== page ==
As Formula 1 tries to catch its breath after a thrilling race in Germany, teams and drivers are heading to Budapest for the Hungarian Grand Prix.
The final race before a much-needed summer break, it is an important one for Mercedes as they quickly try to forget the nightmare that was Sunday’s race at Hockenheim.
However, the Hungaroring hasn’t been as kind to the German manufacturer as most other venues, perhaps offering further encouragement to Ferrari and Red Bull.
About the race:
A mainstay on the calendar since 1986, when the Hungarian GP was first held it was a significant event for F1 as the only race to take place behind the Iron Curtain.
Since then, however, it has developed into perhaps one of the most understated races on the calendar with its reputation changing year-by-year.
Originally, the twisty Budapest track became known as ‘Monaco without the barriers’ due to its slow and highly technical layout.
But as the cars have got faster, the higher downforce has turned the Hungaroring into a much more exciting challenge as drivers weave their way through the sweeping turns.
While Mercedes haven’t always been masters of this race, Lewis Hamilton has with a record six wins to his name, including last year when he capitalized on a wet qualifying to claim pole and hold off the Ferraris for victory.
The Briton also claimed his first win after switching to the German manufacturer in 2013, in what would be his only win that year.
While Hungary wasn’t always known for its racing, it has still produced some notable races, including Nelson Piquet’s famous drifting overtake to pass Ayrton Senna to win the inaugural year in 1986.
11 years later, Damon Hill almost provided one of the greatest underdog successes in history with Arrows after passing Michael Schumacher’s Ferrari and leading for much of the race.
Jenson Button held a unique record of winning the only two wet Hungarian GP’s, including his first F1 win in 2006 before doing so again in 2011.
But that was until Daniel Ricciardo produced a brilliant late charge to pass Lewis Hamilton and Fernando Alonso to claim his second F1 win in 2014.
Interestingly, Button’s win with BAR Honda in 2006, had been the last success for the Japanese brand before Max Verstappen won in Austria last month for Red Bull Honda.
And with the Dutchman enjoying some momentum after another victory last weekend, can he make it three in four races in Budapest?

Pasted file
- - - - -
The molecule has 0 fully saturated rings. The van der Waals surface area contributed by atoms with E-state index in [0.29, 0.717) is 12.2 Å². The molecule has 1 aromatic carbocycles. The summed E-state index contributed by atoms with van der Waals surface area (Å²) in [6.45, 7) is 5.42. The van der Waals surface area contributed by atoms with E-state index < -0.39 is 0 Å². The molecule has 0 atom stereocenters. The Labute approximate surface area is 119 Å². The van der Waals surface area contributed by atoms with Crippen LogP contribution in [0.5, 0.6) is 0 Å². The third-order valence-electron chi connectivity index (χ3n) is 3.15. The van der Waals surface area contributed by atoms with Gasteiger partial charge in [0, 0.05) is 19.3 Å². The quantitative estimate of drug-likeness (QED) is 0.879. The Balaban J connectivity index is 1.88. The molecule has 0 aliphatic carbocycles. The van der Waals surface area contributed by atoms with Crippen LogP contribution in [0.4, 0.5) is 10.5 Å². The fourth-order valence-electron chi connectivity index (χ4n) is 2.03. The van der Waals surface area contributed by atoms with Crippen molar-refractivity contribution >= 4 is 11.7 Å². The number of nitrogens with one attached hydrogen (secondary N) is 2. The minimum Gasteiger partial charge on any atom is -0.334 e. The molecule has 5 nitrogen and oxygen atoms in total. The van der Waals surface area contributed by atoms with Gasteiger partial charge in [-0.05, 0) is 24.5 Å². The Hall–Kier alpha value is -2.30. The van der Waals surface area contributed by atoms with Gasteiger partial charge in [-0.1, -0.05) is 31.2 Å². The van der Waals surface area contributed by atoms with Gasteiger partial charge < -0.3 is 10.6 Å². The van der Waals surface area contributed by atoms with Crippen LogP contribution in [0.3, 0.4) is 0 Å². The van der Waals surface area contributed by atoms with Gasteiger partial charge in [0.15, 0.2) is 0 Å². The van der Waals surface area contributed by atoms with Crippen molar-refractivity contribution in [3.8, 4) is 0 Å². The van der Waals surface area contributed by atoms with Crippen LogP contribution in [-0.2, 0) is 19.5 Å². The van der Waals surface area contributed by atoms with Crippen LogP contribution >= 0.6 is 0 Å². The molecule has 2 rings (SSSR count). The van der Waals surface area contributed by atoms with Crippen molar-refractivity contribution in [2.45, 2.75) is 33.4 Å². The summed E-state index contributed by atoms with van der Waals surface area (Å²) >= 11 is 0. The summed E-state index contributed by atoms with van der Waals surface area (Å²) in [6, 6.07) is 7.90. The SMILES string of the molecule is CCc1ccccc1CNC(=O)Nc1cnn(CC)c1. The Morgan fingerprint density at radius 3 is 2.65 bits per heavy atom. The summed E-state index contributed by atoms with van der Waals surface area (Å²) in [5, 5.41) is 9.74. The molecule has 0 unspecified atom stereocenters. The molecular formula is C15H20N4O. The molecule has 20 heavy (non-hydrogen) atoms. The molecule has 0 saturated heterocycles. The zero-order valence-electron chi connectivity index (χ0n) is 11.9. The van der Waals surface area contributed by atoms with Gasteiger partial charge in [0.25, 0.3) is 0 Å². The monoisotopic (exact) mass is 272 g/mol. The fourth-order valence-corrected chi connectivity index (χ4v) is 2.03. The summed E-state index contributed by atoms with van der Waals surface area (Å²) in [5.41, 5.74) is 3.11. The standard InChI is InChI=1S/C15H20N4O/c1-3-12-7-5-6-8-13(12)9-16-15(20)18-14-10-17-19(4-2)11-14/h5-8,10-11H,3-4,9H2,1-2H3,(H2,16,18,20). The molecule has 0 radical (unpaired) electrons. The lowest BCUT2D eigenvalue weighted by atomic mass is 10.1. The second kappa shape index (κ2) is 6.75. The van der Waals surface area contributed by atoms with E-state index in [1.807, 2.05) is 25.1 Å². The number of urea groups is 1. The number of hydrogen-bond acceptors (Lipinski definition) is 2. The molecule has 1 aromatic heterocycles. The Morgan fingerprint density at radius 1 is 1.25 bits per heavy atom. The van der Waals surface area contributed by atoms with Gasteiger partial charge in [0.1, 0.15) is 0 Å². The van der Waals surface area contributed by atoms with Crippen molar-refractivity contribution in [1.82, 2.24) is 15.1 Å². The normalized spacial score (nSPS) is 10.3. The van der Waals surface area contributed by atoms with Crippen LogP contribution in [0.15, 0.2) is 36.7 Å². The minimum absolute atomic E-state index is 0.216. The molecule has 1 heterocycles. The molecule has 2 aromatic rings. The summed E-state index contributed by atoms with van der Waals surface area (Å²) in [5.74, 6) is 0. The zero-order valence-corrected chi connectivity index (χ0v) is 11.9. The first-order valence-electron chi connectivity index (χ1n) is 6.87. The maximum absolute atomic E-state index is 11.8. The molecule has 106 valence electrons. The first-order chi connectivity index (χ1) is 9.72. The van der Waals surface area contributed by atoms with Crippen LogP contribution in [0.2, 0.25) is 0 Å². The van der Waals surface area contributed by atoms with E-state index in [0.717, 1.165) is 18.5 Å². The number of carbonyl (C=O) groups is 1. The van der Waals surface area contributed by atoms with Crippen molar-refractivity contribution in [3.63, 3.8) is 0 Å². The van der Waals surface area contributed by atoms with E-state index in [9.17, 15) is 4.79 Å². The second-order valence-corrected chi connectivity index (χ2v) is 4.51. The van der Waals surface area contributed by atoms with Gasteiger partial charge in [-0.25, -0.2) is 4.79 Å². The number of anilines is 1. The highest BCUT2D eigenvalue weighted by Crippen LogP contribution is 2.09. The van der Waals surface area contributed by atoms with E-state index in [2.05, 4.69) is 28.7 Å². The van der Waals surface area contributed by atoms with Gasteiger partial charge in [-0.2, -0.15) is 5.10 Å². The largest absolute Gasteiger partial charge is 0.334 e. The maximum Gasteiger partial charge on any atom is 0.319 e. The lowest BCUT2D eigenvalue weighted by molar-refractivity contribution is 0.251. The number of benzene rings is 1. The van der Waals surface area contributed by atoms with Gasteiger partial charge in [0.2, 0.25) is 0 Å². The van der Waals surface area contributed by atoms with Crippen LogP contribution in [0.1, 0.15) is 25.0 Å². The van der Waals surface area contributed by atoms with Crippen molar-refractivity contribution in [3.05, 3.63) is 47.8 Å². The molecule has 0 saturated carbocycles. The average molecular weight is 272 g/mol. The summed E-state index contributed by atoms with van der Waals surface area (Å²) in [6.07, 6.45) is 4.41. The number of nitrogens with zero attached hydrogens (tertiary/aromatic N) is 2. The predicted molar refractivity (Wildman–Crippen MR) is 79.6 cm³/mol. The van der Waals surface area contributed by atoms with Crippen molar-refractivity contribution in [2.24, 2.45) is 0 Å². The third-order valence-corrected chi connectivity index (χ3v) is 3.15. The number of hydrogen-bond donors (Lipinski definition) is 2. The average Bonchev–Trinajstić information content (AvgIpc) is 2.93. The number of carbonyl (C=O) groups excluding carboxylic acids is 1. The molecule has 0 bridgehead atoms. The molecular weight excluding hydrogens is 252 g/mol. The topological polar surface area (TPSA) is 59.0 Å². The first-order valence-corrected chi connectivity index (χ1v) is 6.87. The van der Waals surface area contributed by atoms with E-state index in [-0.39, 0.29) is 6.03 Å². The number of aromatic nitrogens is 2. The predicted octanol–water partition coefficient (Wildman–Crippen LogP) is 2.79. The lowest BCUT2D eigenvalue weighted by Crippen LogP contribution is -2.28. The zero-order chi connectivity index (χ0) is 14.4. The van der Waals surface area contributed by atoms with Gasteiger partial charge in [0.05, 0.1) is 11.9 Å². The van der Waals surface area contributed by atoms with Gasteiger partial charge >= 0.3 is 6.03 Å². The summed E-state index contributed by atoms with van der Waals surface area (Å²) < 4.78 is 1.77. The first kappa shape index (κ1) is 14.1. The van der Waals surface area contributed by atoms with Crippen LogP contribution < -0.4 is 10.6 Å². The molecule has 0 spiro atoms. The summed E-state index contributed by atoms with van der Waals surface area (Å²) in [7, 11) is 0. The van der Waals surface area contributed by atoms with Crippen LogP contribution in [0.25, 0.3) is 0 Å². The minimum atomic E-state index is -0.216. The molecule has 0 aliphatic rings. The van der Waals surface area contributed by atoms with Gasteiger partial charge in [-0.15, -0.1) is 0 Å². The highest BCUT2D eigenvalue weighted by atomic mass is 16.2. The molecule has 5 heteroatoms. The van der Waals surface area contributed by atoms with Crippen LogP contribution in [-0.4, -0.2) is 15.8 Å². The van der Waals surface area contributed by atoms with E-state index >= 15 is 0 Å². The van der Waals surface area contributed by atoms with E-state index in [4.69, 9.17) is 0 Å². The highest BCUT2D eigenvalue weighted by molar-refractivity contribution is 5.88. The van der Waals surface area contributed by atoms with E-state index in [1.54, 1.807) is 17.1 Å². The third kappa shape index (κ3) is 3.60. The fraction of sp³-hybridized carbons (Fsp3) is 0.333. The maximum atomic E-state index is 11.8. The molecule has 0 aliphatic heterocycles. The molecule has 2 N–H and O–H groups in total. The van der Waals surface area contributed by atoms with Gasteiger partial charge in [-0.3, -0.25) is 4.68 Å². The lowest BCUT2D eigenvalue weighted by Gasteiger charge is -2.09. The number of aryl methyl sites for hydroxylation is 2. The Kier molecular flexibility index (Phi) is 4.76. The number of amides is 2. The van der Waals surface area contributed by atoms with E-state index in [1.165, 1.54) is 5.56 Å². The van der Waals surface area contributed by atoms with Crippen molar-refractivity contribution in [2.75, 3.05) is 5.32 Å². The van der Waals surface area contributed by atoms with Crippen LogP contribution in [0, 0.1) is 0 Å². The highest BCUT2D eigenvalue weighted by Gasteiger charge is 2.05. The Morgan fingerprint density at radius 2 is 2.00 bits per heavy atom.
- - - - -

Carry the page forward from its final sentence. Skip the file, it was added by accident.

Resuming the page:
Here are my fantasy team picks.
Top Pick: Lewis Hamilton ($31.7m)
Despite the events of Germany and a battle against illness, Hamilton should still start this weekend as the favourite for victory.
The Mercedes chassis is much stronger in low and medium-speed corners than last year and optimizing the tyres is likely to be a key factor throughout.
A close battle with Verstappen should be expected, but providing there are no more mishaps, stopping Hamilton around one of his stronger circuits will be very tough indeed.
Medium pick: Pierre Gasly ($14.7m)
Hockenheim didn’t quite see Gasly continue the form he showed two weeks earlier at Silverstone and his first wet race for Red Bull was tentative to say the least.
However, on what should be a strong circuit for his team and potentially a weaker one for Ferrari, there is a strong chance that the Frenchman can battle for the top six places again at the Hungaroring.
Low pick: Alex Albon ($7.7m)
While it was his Toro Rosso teammate Daniil Kvyat who got all the headlines for his podium, Albon was one of the underrated stars of the German GP.
Running well ahead of the Russian, it was a poor lap which included getting caught up with a slow Hamilton, of all people, that effectively dropped him out of the running for the top three.
Still, Hungary is traditionally a race where the junior Red Bull team is very strong and the Thai driver may well be a surprise candidate for top midfield runner.
Kimi Raikkonen ($10.1m)
This weekend may well see a shake-up in the midfield order with McLaren and Renault less suited to the Hungaroring allowing other teams to thrive.
One consistent, however, will be Raikkonen who will produce points results as long as his Alfa Romeo allows it.
Romain Grosjean ($7.8m)
In recent races, Haas have shown signs of better pace providing their drivers don’t crash into each other and that should continue in Hungary.
Grosjean has been benefitting from using the car in the same spec as in Australia and that familiarity has allowed him to be more competitive.
On a technical track like this one, that may well give him an advantage and see the Frenchman challenge for ‘best of the rest’ in the race.